Thirdly, the increment of price band in floor price in accordance with the cases of book built issues will be applicable for all issues. Previously, companies filing for an IPO were free to choose their own price band. A minimum of 105% of the upper price band must exceed the lower price band under the amendment. Increasing retail investor protection may be a result of the amendment, which will allow companies to price their IPOs more realistically and appropriately.

Fourthly, the revised lock-in period portion allocation for anchor investors on and after April 01, 2022, will be a bigger mind game for investors. In light of the change from 30 to 90 days, non-genuine anchor investors will have to think twice about recommending security just for the sake of investing and withdrawing once the lock-in period has expired.

Lastly, reduced lock-in tenure for promoters and non-promoters resulting from a preferential issue will benefit the market. Promoter and non-promoter shareholders can both sell their shares in the company now, resulting in faster exits from the company. It is indeed welcoming news that SEBI has taken steps to protect retail and other investors through these amendments, which will surely help promote the growth of IPOs in India. To ensure compliance with these Amendments, issuer companies will need to be diligent and cautious.

IMPACT OF NEW RULES OF IPO IN THE MARKET OF 2022

The IPO market has been experiencing a flurry of initial public offerings in the previous year and many more are expected in 2022, prompting the watchdog to tighten norms, including limiting the amount of proceeds a company can use for unidentified inorganic growth. Also, a cap will be put on the number of shares that can be offered by shareholders who are selling, as well as an extension of the lock-in period for investors who subscribe for shares. Henceforth, it should be noted that many new-age companies are raising funds or are selling shares to raise cash.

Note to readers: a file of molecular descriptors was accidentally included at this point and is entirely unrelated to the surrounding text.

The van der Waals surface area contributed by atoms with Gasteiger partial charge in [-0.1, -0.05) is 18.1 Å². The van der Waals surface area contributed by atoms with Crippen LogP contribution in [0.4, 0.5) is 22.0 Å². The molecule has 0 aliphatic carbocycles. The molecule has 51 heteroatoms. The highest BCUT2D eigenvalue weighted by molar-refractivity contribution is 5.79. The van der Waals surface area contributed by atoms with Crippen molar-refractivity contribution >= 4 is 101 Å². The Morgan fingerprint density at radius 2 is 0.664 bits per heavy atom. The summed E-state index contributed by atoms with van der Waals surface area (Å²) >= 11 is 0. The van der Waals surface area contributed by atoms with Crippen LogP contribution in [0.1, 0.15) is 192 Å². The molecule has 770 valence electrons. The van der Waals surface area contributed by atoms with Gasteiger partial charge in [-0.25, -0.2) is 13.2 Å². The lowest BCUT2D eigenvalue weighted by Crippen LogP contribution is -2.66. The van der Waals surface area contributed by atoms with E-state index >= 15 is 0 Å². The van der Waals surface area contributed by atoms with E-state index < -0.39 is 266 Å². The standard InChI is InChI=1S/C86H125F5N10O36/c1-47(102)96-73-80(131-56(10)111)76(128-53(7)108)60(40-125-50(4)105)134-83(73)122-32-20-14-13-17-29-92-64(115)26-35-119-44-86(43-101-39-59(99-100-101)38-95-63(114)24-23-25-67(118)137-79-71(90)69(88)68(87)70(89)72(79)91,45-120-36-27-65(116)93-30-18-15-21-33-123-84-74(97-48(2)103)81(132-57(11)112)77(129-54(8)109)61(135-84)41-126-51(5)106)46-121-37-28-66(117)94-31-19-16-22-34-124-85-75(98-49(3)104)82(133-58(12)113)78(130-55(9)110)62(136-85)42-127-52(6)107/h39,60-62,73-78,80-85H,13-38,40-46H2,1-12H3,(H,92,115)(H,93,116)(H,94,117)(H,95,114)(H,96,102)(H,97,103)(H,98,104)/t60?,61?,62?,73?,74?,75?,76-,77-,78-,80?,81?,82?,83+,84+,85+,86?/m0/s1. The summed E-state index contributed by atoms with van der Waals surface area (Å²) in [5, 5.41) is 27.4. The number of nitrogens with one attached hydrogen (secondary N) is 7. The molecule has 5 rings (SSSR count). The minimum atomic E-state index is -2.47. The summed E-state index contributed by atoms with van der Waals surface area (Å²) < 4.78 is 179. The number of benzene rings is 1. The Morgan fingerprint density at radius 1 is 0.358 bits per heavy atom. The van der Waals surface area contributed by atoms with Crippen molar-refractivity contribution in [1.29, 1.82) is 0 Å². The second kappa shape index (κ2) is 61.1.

Over the past few years, companies across the world have sold IPOs in record numbers. This year alone, India has raised capital to the tune of over $1.5 trillion through IPOs. When a bull market is in full swing, IPOs both in number and size tends to increase. Investors usually flock to bull markets in which stocks are overvalued due to investor money chasing them, thinking that this will provide them with the funds to grow. There may also be opportunities for many owners of companies to sell their stakes at an attractive price during the IPO boom. In contrast to last year, not nearly as many loss-making companies this year raised funds through their IPOs, such as Zomato, Paytm, etc. Investors who have placed their money into these IPOs may suffer massive losses if the price of these shares falls sharply. According to Paytm, its value has slumped by approximately a third since going public. Promoter exposure is expected to increase under proposed regulations. While the price band rule appears to be designed to counter the trend of companies setting narrow price bands for their issues, it does not appear to be intended to solve that problem. A narrow price band hampers price discovery, according to the SEBI.

While the IPO market is booming, SEBI’s new rules should help protect retail investors despite the booming market. However, a number of companies worry that the new capital raising rules will hinder their ability to raise capital for growth. If companies are not allowed to disclose the purpose or target of IPO fundraising, it could turn out they had no specific purpose for the IPO funding, or they raised money not because they needed it, but only because the market was soaring high and there was a strong demand for IPOs. It may be that this new rule that involves closer scrutiny will cause companies to be more selective about the amount of money they raise and why. No freehand rule on price bands should help companies price their IPOs more realistically and appropriately, as price bands in book building are essential to proper price discovery. In this case, it is however a bit dubious to put restrictions on existing shareholders’ ability to sell shares. In the wake of the stock market boom, early investors who were holding higher valuations have now been forced to accept some risk. Though any setback in the secondary market might make it impossible for these investors to sell their remaining shares, lowering the secondary market’s uncertainty will indirectly contribute to a higher IPO price.